Learn how to spot objections before you even talk to your buyer. When you know the likely objections, you can adjust your language to reduce the likelihood they even come up. And if they do surface, you'll know how to address them head on, without minimizing the concerns of your buyer.
- It's perfectly natural for a client to voice some objections and to push back. Some will be minor, others will be more significant. To keep yourself from being derailed by objections, you need to be ready for them in advance. As an experienced Biz Dev rep, you should probably know the most common objections and have developed some thoughtful and informative ways to respond. Now, there's a subtlety to this. You don't want to seem defensive will anticipating obstacles.
You want to be relaxed and prepared. Some of the most common objections will probably revolve around your competition. So here's an exercise to help you prepare for those potential objections. Imagine you're the most skilled salesperson ever with the best product knowledge, and you work for the competition. How would you sell against the company you work for right now? What holes would you poke in your product or your business. Once you've identified your weaknesses, there are two ways to address them.
The first is advance framing. This is when you help form the buyer's selection criteria to minimize the competitor's advantages. For example, if you know your competitor touts their implementation team, then early in the conversations you have with your buyer, you might say something like, "Our clients find our automated tools "are extremely helpful because it allows them "to own their own implementation "rather than having to bring in people from the outside." They get better internal buy-in that way.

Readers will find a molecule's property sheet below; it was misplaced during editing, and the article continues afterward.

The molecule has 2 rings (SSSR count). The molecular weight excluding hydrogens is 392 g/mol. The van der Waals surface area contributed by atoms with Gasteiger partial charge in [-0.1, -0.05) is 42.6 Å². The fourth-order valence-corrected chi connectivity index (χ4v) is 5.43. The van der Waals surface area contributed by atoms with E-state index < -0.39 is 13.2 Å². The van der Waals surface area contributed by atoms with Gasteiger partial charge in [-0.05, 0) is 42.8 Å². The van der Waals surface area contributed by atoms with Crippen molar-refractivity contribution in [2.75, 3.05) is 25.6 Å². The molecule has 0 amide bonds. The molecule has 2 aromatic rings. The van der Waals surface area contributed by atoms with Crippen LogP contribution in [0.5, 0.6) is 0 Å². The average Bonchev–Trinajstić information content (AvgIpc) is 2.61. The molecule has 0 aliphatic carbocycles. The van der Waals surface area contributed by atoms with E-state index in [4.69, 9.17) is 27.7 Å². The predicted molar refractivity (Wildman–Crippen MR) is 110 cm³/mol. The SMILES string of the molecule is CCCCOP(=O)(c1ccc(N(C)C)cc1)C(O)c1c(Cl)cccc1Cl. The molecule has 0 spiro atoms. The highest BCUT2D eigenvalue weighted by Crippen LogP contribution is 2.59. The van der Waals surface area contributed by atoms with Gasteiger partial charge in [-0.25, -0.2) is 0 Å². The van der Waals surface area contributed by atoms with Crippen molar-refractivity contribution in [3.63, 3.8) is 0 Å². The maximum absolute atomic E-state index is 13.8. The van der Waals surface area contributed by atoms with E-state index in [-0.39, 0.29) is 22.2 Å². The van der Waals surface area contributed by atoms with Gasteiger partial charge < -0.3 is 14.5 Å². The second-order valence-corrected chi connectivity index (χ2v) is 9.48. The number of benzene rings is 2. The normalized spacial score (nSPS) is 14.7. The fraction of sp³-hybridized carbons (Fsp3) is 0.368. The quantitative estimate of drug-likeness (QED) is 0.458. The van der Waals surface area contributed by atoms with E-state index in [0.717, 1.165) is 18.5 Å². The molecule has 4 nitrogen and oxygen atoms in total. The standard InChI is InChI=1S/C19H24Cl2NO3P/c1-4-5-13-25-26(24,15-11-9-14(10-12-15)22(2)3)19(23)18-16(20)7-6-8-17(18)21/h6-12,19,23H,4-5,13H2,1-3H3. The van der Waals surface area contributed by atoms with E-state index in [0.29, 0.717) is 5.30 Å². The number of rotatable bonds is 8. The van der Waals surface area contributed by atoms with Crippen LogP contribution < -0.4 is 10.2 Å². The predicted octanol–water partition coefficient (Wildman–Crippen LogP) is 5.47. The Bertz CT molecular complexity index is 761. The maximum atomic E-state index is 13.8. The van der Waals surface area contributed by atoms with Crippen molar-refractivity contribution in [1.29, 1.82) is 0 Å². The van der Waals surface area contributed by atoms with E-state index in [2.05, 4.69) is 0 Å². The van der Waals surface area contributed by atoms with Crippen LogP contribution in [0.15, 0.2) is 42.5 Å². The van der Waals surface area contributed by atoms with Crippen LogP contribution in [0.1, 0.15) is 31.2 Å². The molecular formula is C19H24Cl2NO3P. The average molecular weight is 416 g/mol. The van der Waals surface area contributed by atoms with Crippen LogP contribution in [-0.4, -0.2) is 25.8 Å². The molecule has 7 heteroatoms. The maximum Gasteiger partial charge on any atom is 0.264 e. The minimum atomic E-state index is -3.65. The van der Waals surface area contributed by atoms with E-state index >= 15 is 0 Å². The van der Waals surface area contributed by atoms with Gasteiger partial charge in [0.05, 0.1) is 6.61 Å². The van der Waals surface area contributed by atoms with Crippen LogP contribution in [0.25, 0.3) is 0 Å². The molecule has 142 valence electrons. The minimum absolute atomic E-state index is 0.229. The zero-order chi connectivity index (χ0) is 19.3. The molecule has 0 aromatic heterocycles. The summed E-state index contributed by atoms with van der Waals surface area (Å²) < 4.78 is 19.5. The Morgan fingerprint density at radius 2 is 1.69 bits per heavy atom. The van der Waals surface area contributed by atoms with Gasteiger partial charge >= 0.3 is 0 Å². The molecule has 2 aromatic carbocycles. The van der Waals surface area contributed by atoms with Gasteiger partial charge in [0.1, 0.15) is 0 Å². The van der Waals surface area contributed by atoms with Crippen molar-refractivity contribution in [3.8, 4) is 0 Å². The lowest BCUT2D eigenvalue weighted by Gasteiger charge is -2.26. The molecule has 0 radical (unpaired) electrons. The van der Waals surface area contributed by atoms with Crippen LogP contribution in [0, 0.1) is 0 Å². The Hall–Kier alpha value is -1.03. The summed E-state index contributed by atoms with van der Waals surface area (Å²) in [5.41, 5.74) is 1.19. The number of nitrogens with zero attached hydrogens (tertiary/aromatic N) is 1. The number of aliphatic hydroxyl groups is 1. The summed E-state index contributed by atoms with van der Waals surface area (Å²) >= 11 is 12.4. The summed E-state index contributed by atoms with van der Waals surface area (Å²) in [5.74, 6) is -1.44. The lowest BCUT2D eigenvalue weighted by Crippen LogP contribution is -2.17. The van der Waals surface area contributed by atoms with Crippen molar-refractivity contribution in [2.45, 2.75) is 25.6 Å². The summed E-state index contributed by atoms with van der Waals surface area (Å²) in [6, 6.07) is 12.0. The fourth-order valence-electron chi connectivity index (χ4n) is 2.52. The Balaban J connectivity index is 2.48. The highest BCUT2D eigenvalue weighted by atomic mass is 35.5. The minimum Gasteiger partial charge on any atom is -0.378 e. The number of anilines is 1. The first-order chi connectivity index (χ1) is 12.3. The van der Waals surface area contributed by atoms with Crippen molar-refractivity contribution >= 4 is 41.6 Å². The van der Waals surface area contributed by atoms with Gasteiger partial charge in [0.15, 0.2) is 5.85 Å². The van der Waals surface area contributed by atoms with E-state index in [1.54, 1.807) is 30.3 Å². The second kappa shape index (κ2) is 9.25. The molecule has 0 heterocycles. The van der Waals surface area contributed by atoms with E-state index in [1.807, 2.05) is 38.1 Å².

You want your buyer to place a higher priority on the tools you offer than the team the competition offers. Of course, this only works if you have something that's actually valuable. The right framing can help you preempt obstacles, yet they can still come up. Which brings us to the second way you can address your competitors, and that's through questions. Now there's no quick fix here, but there are some best practices. Before you try to answer an objection, breathe and ask the client for some clarification.
When you answer right away with, "Oh no, that's not a problem," or "That's wrong, let me explain to you "why your point doesn't matter," you seem kind of defensive. Instead, ask questions. I always try to make myself smile when I'm doing this. Say something like, "Oh, can you tell me a little bit more about that?" It keeps the conversation relaxed. Then, once you understand what the client means, you can provide a counterpoint or data or a story to help turn their thinking a little bit.
Objections are not fatal if you handle them correctly. Anticipate in advance what they might be, and when they do arise, ask questions to clarify. Remember, the more you get rattled, the more rattled your customer will be.
- Prepare for strategic conversations.
- Describe how to ask pointed, high-value questions.
- Articulate how to anticipate objections.
- Identify effective body language.
- Personalize your pitch deck.
- Manage the handoff effectively.
- Ask for internal referrals.